[Magazine] Scientific American Mind. Vol. 19. No 5 - download pdf or read online

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After all, anyone whom we see that often and know that much about must be socially important to us. News anchors and television actors we see every day in soap operas become familiar friends. In our modern world, celebrities may also serve another important social function. In a highly mobile, industrial society, celebrities may be the only “friends” we have in common with our new neighbors and co-workers. They provide a common interest and topic of conversation between people who otherwise might not have much to say to one another, and they facilitate the types of informal interaction that help people become comfortable in new surroundings.

And although males are usually more interested in news about other males, females are virtually obsessed with news about other females. This fact can be demonstrated by looking at the actual frequency with which males and females selected a same-sex person as the most interesting subject of the gossip scenarios we presented them with in one of our studies published in 2002. On hearing about someone having a date with a famous person, 43 out of 44 women selected a female as the most interesting person to know this about, as compared with 24 out of 36 males who selected a male as most interesting.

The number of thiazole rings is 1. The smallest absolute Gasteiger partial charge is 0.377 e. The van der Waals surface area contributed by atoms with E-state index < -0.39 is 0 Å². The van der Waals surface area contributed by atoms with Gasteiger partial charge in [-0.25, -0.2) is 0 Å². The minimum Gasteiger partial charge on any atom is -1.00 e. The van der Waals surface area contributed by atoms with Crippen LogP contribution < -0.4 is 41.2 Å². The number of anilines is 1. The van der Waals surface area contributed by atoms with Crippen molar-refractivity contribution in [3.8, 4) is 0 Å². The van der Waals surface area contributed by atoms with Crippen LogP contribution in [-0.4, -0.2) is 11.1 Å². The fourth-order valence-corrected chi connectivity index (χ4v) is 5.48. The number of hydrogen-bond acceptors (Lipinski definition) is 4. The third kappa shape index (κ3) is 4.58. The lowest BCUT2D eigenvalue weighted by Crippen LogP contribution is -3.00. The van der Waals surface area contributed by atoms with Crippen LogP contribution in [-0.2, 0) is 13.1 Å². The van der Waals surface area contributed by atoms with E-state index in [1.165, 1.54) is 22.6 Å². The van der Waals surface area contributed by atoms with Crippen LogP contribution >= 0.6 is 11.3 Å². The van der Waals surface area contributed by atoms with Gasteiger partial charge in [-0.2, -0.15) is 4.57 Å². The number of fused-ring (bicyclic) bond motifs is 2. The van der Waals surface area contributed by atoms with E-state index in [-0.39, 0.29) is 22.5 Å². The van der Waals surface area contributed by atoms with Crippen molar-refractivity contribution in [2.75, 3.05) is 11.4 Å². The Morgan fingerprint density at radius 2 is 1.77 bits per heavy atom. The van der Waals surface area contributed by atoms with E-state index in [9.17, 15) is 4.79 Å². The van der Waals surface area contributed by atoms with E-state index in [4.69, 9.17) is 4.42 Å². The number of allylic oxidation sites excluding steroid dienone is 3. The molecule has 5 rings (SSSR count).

I I think I’ll just let the mystery be. t should strike us as odd that we feel inclined to nod our heads in agreement to the twangy, sweetly discordant folk vocals of Iris Dement in “Let the Mystery Be,” a humble paean about the hereafter. In fact, the only real mystery is why we’re so convinced that when it comes to where we’re going “when the whole thing’s done,” we’re dealing with a mystery at all. After all, the brain is like any other organ: a part of our physical body. And the mind is what the brain does — it’s more a verb than it is a noun.

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[Magazine] Scientific American Mind. Vol. 19. No 5

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